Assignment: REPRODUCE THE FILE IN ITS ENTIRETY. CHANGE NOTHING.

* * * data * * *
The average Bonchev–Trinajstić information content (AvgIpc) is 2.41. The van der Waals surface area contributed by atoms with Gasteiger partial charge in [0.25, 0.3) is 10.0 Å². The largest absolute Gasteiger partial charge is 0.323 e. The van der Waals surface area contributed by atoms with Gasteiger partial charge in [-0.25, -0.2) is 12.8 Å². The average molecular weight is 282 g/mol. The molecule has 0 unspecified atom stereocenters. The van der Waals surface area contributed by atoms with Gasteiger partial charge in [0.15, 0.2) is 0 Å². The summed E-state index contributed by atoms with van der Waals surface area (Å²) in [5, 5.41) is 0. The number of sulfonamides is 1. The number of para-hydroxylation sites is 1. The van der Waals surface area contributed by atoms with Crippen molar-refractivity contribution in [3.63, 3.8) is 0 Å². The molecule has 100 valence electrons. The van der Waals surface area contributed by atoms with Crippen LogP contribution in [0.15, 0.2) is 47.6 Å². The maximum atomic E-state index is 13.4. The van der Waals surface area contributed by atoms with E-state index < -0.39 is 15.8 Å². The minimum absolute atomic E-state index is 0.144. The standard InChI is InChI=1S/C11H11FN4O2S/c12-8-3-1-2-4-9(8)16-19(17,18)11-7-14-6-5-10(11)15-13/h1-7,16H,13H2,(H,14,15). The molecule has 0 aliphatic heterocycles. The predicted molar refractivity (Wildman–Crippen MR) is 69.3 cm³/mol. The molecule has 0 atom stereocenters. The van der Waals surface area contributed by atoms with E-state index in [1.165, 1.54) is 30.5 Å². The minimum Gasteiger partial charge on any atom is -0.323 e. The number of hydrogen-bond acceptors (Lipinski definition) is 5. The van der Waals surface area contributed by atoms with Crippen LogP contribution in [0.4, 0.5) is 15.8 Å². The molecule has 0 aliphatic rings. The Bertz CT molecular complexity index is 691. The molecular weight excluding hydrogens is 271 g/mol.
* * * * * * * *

The average Bonchev–Trinajstić information content (AvgIpc) is 2.41. The van der Waals surface area contributed by atoms with Gasteiger partial charge in [0.25, 0.3) is 10.0 Å². The largest absolute Gasteiger partial charge is 0.323 e. The van der Waals surface area contributed by atoms with Gasteiger partial charge in [-0.25, -0.2) is 12.8 Å². The average molecular weight is 282 g/mol. The molecule has 0 unspecified atom stereocenters. The van der Waals surface area contributed by atoms with Gasteiger partial charge in [0.15, 0.2) is 0 Å². The summed E-state index contributed by atoms with van der Waals surface area (Å²) in [5, 5.41) is 0. The number of sulfonamides is 1. The number of para-hydroxylation sites is 1. The van der Waals surface area contributed by atoms with Crippen molar-refractivity contribution in [3.63, 3.8) is 0 Å². The molecule has 100 valence electrons. The van der Waals surface area contributed by atoms with Crippen LogP contribution in [0.15, 0.2) is 47.6 Å². The maximum atomic E-state index is 13.4. The van der Waals surface area contributed by atoms with E-state index < -0.39 is 15.8 Å². The minimum absolute atomic E-state index is 0.144. The standard InChI is InChI=1S/C11H11FN4O2S/c12-8-3-1-2-4-9(8)16-19(17,18)11-7-14-6-5-10(11)15-13/h1-7,16H,13H2,(H,14,15). The molecule has 0 aliphatic heterocycles. The predicted molar refractivity (Wildman–Crippen MR) is 69.3 cm³/mol. The molecule has 0 atom stereocenters. The van der Waals surface area contributed by atoms with E-state index in [1.165, 1.54) is 30.5 Å². The minimum Gasteiger partial charge on any atom is -0.323 e. The number of hydrogen-bond acceptors (Lipinski definition) is 5. The van der Waals surface area contributed by atoms with Crippen LogP contribution in [0.4, 0.5) is 15.8 Å². The molecule has 0 aliphatic rings. The Bertz CT molecular complexity index is 691. The molecular weight excluding hydrogens is 271 g/mol.